Like others published by Facet, this volume is well produced and the layout very clear and easy to read. Even though the chapters are in the main overviews of work previously undertaken, most of them have some value in providing a wider context and understanding of the topics they cover. The volume should be of particular interest to all readers interested in the development of library services in a rapidly changing environment, especially those thinking about the longer-term potential of social networking technologies for e-learning. Juliet Eve's chapter is particularly useful in cutting through the hype that surrounds much of the current discourse around Web 2.0. However, there are important topics that are not covered by this volume. For example, apart from Cullen and Chawner's chapter on institutional repositories, there is very little about how academic libraries might need to evolve to support research activities more widely. There is also very little about the longer-term sustainability of content, although there is a level of overlap with the principles underlying Web accessibility discussed in Jenny Craven's chapter. In the end, however, this is a volume that has been specifically designed to match the research interests of Peter Brophy, so there is no need for it to be comprehensive.

As in many edited volumes there are a few inconsistencies, both in detail - e.g. CIBER (p. 36) and Ciber (p. 72), no citation for Cronin on p. 138 - and style. Sometimes this is a matter of referencing style, as in Chapter 3, where it is not entirely clear why some Web references are included in parentheses within the text while others are cited more formally. John Dolan's chapter on public libraries is perhaps the most idiosyncratic, reading at times like a political tract - 'important parameters have to be set ... to protect the needs of the many from the preferences of the few' (p. 87) - while some pages (e.g. p. 79) are almost completely made up of indigestible bullet points. Given recent political changes in the UK, Dolan's chapter also felt as if it was the one most in need of an update. Dolan's focus on a proactive public library delivering content, services and experiences to disadvantaged communities might need to give way to a vision of libraries where there is less co-ordination from central government and more focus on what the present Culture Minister might mean by communities 'determining the shape of the public service and what it delivers' [10].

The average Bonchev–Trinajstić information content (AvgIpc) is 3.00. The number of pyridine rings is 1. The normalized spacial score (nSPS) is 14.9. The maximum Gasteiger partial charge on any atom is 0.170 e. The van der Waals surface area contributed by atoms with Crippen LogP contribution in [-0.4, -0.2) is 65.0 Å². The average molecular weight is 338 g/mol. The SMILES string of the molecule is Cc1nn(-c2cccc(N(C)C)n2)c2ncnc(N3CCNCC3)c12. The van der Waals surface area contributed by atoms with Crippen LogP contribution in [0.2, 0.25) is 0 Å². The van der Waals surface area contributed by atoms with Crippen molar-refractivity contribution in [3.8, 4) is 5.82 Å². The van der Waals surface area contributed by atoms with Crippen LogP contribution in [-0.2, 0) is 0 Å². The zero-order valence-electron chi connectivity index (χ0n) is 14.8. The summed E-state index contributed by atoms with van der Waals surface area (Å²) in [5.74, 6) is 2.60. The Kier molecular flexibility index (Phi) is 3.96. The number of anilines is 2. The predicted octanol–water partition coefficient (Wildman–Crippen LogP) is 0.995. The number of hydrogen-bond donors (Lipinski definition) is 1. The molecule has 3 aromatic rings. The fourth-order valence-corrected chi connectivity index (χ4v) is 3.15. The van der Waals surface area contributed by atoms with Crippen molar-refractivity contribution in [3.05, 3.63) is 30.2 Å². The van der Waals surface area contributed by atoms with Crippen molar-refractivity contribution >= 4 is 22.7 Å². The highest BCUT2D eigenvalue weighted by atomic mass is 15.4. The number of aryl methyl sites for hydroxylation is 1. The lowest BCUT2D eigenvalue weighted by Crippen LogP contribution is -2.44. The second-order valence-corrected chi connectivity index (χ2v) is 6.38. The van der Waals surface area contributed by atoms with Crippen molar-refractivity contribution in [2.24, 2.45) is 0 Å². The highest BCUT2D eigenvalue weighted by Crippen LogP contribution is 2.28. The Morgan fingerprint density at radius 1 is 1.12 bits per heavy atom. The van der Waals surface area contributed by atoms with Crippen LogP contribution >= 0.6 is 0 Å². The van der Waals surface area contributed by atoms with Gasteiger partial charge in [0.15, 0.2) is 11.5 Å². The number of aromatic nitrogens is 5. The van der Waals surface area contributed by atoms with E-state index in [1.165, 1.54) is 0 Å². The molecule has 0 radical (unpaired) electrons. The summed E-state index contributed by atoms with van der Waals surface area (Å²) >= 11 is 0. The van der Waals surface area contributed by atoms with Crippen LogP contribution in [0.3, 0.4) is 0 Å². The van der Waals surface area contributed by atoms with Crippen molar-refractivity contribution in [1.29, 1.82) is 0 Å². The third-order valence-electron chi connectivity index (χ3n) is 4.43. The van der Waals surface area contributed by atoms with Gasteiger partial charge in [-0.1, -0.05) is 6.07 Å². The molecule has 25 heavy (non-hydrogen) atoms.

So it just remains for me, also, to send my own (belated) congratulations to Professor Brophy for his long and successful career at the interface of library management and research.

*Editor's note: The German 'die Festschrift' best translates as 'commemorative publication.'


  1. Joint Funding Councils' Libraries Review Group, Report (Bristol: Higher Education Funding Council for England, 1993).
  2. Joint Information Systems Committee, In their own words: Exploring the learner's perspective on e-learning (London: JISC, 2007)
  3. Currently: Caldwell, B., Cooper, M., Reid, L. G, Vanderheiden, G., Web Content Accessibility Guidelines (WCAG) 2.0. W3C Recommendation, 11 December 2008
  4. RNIB Library Catalogue http://librarycatalogue.rnib.org.uk/
  5. For more information on Revealweb, see the UKOLN Bibliographic Management pages
  6. Griffiths, J. R., and Brophy, P., "Student searching behaviour in the JISC Information Environment," Ariadne 33, September-October 2002
  7. Rowlands, I., Nicholas, D., and Huntington, P., Information behaviour of the researcher of the future (London: British Library and JISC, 2008), p. 21. Linked from
  8. Williams, P., and Rowlands, I., Information behaviour of the researcher of the future: WPII The literature on young people and their information behaviour (London: British Library and JISC, 2007)
  9. Chad, K., and Miller, P., Do libraries matter? The rise of Library 2.0, Talis white paper, 2005
  10. Flood, A., "Ed Vaizey puts libraries at heart of 'big society'," The Guardian, 1 July 2010

Author Details

Michael Day
Research Officer and Team Leader
University of Bath

Email: m.day@ukoln.ac.uk
Web site: http://www.ukoln.ac.uk/